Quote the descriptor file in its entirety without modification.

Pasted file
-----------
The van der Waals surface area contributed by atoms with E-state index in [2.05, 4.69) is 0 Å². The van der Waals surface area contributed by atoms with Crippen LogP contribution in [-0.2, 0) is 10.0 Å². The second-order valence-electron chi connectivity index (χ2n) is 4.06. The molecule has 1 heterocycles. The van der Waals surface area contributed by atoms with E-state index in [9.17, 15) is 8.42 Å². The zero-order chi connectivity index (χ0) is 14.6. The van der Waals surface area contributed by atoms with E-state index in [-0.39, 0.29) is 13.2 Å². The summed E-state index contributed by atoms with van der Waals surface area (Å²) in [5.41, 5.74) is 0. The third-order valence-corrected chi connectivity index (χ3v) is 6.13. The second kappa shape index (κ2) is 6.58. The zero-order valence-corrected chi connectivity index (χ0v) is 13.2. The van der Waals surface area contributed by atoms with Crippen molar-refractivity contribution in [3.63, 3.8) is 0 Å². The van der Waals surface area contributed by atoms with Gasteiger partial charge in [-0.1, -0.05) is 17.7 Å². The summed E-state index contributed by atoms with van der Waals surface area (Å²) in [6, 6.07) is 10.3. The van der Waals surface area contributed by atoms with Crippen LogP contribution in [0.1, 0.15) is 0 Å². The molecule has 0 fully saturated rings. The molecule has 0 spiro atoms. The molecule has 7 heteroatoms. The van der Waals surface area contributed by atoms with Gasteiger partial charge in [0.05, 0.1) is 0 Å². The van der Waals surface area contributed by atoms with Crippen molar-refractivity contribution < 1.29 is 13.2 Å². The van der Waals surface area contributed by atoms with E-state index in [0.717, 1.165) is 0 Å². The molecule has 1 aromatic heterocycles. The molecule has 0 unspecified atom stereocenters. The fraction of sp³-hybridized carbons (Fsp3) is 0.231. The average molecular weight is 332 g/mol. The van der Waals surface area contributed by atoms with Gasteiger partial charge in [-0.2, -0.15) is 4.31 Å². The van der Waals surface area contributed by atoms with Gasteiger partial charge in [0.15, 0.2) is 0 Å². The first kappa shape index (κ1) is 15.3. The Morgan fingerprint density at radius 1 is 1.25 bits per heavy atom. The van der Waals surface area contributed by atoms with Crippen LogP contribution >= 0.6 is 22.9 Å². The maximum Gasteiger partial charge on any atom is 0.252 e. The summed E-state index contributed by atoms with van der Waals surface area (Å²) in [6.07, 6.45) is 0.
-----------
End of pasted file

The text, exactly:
The van der Waals surface area contributed by atoms with E-state index in [2.05, 4.69) is 0 Å². The van der Waals surface area contributed by atoms with Crippen LogP contribution in [-0.2, 0) is 10.0 Å². The second-order valence-electron chi connectivity index (χ2n) is 4.06. The molecule has 1 heterocycles. The van der Waals surface area contributed by atoms with E-state index in [9.17, 15) is 8.42 Å². The zero-order chi connectivity index (χ0) is 14.6. The van der Waals surface area contributed by atoms with E-state index in [-0.39, 0.29) is 13.2 Å². The summed E-state index contributed by atoms with van der Waals surface area (Å²) in [5.41, 5.74) is 0. The third-order valence-corrected chi connectivity index (χ3v) is 6.13. The second kappa shape index (κ2) is 6.58. The zero-order valence-corrected chi connectivity index (χ0v) is 13.2. The van der Waals surface area contributed by atoms with Crippen molar-refractivity contribution in [3.63, 3.8) is 0 Å². The van der Waals surface area contributed by atoms with Gasteiger partial charge in [-0.1, -0.05) is 17.7 Å². The summed E-state index contributed by atoms with van der Waals surface area (Å²) in [6, 6.07) is 10.3. The van der Waals surface area contributed by atoms with Crippen LogP contribution in [0.1, 0.15) is 0 Å². The molecule has 0 fully saturated rings. The molecule has 0 spiro atoms. The molecule has 7 heteroatoms. The van der Waals surface area contributed by atoms with Gasteiger partial charge in [0.05, 0.1) is 0 Å². The van der Waals surface area contributed by atoms with Crippen molar-refractivity contribution < 1.29 is 13.2 Å². The van der Waals surface area contributed by atoms with E-state index in [0.717, 1.165) is 0 Å². The molecule has 1 aromatic heterocycles. The molecule has 0 unspecified atom stereocenters. The fraction of sp³-hybridized carbons (Fsp3) is 0.231. The average molecular weight is 332 g/mol. The van der Waals surface area contributed by atoms with Gasteiger partial charge in [-0.2, -0.15) is 4.31 Å². The van der Waals surface area contributed by atoms with Gasteiger partial charge in [0.15, 0.2) is 0 Å². The first kappa shape index (κ1) is 15.3. The Morgan fingerprint density at radius 1 is 1.25 bits per heavy atom. The van der Waals surface area contributed by atoms with Crippen LogP contribution >= 0.6 is 22.9 Å². The maximum Gasteiger partial charge on any atom is 0.252 e. The summed E-state index contributed by atoms with van der Waals surface area (Å²) in [6.07, 6.45) is 0.